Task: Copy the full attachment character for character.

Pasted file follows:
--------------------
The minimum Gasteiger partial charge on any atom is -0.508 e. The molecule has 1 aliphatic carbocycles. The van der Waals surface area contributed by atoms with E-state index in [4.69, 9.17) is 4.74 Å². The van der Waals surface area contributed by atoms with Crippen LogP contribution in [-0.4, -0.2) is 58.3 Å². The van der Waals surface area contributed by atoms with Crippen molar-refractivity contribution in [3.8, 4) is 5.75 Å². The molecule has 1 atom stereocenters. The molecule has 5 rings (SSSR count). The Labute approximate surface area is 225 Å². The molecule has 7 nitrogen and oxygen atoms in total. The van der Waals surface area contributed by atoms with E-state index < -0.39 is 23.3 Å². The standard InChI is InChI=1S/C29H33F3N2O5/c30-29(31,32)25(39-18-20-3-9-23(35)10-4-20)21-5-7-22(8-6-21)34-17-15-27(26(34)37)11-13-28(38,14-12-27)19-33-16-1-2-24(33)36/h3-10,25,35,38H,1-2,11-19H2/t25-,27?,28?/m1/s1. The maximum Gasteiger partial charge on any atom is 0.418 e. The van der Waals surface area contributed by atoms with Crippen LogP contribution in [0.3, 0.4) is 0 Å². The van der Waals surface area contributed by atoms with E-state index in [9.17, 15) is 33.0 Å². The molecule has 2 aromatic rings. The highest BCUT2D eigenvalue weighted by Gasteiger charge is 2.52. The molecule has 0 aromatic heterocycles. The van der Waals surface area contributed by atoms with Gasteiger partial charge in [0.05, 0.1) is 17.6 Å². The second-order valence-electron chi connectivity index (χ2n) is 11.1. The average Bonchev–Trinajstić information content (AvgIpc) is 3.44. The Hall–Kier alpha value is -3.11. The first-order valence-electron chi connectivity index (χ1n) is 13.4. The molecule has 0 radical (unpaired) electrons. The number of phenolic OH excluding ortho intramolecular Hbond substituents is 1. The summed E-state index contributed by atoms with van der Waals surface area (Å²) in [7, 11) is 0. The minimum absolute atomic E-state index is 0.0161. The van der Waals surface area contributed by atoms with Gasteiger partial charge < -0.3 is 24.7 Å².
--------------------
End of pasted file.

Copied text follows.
The minimum Gasteiger partial charge on any atom is -0.508 e. The molecule has 1 aliphatic carbocycles. The van der Waals surface area contributed by atoms with E-state index in [4.69, 9.17) is 4.74 Å². The van der Waals surface area contributed by atoms with Crippen LogP contribution in [-0.4, -0.2) is 58.3 Å². The van der Waals surface area contributed by atoms with Crippen molar-refractivity contribution in [3.8, 4) is 5.75 Å². The molecule has 1 atom stereocenters. The molecule has 5 rings (SSSR count). The Labute approximate surface area is 225 Å². The molecule has 7 nitrogen and oxygen atoms in total. The van der Waals surface area contributed by atoms with E-state index < -0.39 is 23.3 Å². The standard InChI is InChI=1S/C29H33F3N2O5/c30-29(31,32)25(39-18-20-3-9-23(35)10-4-20)21-5-7-22(8-6-21)34-17-15-27(26(34)37)11-13-28(38,14-12-27)19-33-16-1-2-24(33)36/h3-10,25,35,38H,1-2,11-19H2/t25-,27?,28?/m1/s1. The maximum Gasteiger partial charge on any atom is 0.418 e. The van der Waals surface area contributed by atoms with Crippen LogP contribution in [0.3, 0.4) is 0 Å². The van der Waals surface area contributed by atoms with E-state index in [9.17, 15) is 33.0 Å². The molecule has 2 aromatic rings. The highest BCUT2D eigenvalue weighted by Gasteiger charge is 2.52. The molecule has 0 aromatic heterocycles. The van der Waals surface area contributed by atoms with Gasteiger partial charge in [0.05, 0.1) is 17.6 Å². The second-order valence-electron chi connectivity index (χ2n) is 11.1. The average Bonchev–Trinajstić information content (AvgIpc) is 3.44. The Hall–Kier alpha value is -3.11. The first-order valence-electron chi connectivity index (χ1n) is 13.4. The molecule has 0 radical (unpaired) electrons. The number of phenolic OH excluding ortho intramolecular Hbond substituents is 1. The summed E-state index contributed by atoms with van der Waals surface area (Å²) in [7, 11) is 0. The minimum absolute atomic E-state index is 0.0161. The van der Waals surface area contributed by atoms with Gasteiger partial charge < -0.3 is 24.7 Å².